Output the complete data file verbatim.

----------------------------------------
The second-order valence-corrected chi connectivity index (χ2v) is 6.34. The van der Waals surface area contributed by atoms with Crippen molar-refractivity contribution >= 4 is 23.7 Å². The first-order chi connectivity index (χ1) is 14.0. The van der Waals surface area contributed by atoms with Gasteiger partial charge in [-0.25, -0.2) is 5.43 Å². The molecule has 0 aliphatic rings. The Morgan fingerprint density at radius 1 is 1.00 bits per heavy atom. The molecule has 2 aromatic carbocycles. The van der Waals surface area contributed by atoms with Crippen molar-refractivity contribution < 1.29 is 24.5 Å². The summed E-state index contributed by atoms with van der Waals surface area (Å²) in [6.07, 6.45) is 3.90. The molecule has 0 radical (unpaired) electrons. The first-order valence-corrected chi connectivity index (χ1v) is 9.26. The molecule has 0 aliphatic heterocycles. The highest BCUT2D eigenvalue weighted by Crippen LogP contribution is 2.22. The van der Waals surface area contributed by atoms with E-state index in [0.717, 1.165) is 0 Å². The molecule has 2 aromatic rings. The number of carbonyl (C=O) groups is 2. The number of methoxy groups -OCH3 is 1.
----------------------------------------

The second-order valence-corrected chi connectivity index (χ2v) is 6.34. The van der Waals surface area contributed by atoms with Crippen molar-refractivity contribution >= 4 is 23.7 Å². The first-order chi connectivity index (χ1) is 14.0. The van der Waals surface area contributed by atoms with Gasteiger partial charge in [-0.25, -0.2) is 5.43 Å². The molecule has 0 aliphatic rings. The Morgan fingerprint density at radius 1 is 1.00 bits per heavy atom. The molecule has 2 aromatic carbocycles. The van der Waals surface area contributed by atoms with Crippen molar-refractivity contribution < 1.29 is 24.5 Å². The summed E-state index contributed by atoms with van der Waals surface area (Å²) in [6.07, 6.45) is 3.90. The molecule has 0 radical (unpaired) electrons. The first-order valence-corrected chi connectivity index (χ1v) is 9.26. The molecule has 0 aliphatic heterocycles. The highest BCUT2D eigenvalue weighted by Crippen LogP contribution is 2.22. The van der Waals surface area contributed by atoms with E-state index in [0.717, 1.165) is 0 Å². The molecule has 2 aromatic rings. The number of carbonyl (C=O) groups is 2. The number of methoxy groups -OCH3 is 1.